A growing opposition to raising taxes in California
Tax and bond proposals did not fare very well in the election just last March. For the first time since the 1990’s, voters rejected a statewide school bond, ironically designated as Proposition 13. Local bond and tax measures also had rough sledding, particularly those requiring a two-thirds vote.
Prior to that, in June of 2019, registered voters residing in the Los Angeles Unified School District rejected a proposed parcel tax heavily supported by the local labor groups and Mayor Eric Garcetti. The measure, Measure EE, which needed a two-thirds vote for passage, didn’t even secure a simple majority.
What is going on here?
Last year, this column coined the term “taxuration” which is a phenomenon when taxpayers are so saturated with new tax-hike proposals that they start to rebel.
According to a poll released at that time by the Public Policy Institute of California, a majority of likely voters in the state aren’t very happy with the tax burdens they are forced to pay.
Most Californians say the state’s tax system is unfair, a reversal from the same question asked in March 2017.
The results of that poll are consistent with what is happening in 2020, at least so far. But the true test will be in November as voters confront the split-roll measure — Proposition 15 — that would be the biggest property tax hike proposal in the history of California.
The November election has too many variables to make any sort of rational prediction: The continuing economic fallout from the pandemic, voter turnout in a presidential election year and the impact of an all-mail election to name a few. But resistance to tax hikes is increasing, not waning.
Californians still want good schools and other public services that government is supposed to deliver, but they continue to perceive, with ample justification, that they are not getting the services for which they are paying. Many are angry at the arrogance and overreach of public-sector unions that are making ridiculous demands for everything including, of course, more money at a time when private-sector workers are struggling.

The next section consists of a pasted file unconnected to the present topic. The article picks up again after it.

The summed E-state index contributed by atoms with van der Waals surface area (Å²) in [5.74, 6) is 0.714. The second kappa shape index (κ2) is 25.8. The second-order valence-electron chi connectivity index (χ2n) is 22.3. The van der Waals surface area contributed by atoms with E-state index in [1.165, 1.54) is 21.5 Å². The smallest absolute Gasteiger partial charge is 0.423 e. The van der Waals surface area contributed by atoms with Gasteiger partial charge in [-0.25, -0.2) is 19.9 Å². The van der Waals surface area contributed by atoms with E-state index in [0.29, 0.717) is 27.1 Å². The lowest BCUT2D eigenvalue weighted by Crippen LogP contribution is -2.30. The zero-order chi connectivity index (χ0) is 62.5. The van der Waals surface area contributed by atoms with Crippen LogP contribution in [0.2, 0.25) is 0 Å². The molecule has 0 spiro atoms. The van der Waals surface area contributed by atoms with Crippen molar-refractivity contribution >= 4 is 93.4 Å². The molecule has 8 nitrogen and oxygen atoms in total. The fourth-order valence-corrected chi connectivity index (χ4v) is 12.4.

In one respect, this renewed resistance to higher taxes is counterintuitive. This is no longer the California of Ronald Reagan, Howard Jarvis or George Deukmejian.
Moreover, Democrats in the legislature, with more than a two-thirds supermajority in both houses, should be able to jam through every tax hike they want. However, as the public’s resistance to tax hikes has grown, there has been less clarity among legislators concerning who can be counted on to oppose higher taxes.
In decades past, Republicans were reliable opponents of tax hikes while Democrats generally favored them. That may still be true most of the time, but some Republicans have supported big tax hikes while several Democrats have defied convention and fought against them. In fact, several Democrats have received decent grades from the Howard Jarvis Taxpayers Association report card and one even received a perfect score.
On the flip side, several Republicans backed Assembly Constitutional Amendment 11, which put Proposition 19 on the ballot. That affront to taxpayers is a billion-dollar property tax hike, raising taxes by removing the ability of parents and grandparents to give property to their kids without triggering reassessment. It is, in essence, a massive estate tax.
For voters, all this means is that party affiliation is becoming less important when it comes to issues involving taxation, debt and fiscal responsibility. Reliance on individuals and advocacy organizations with proven track records is a better option.
Jon Coupal is president of the Howard Jarvis Taxpayers Association.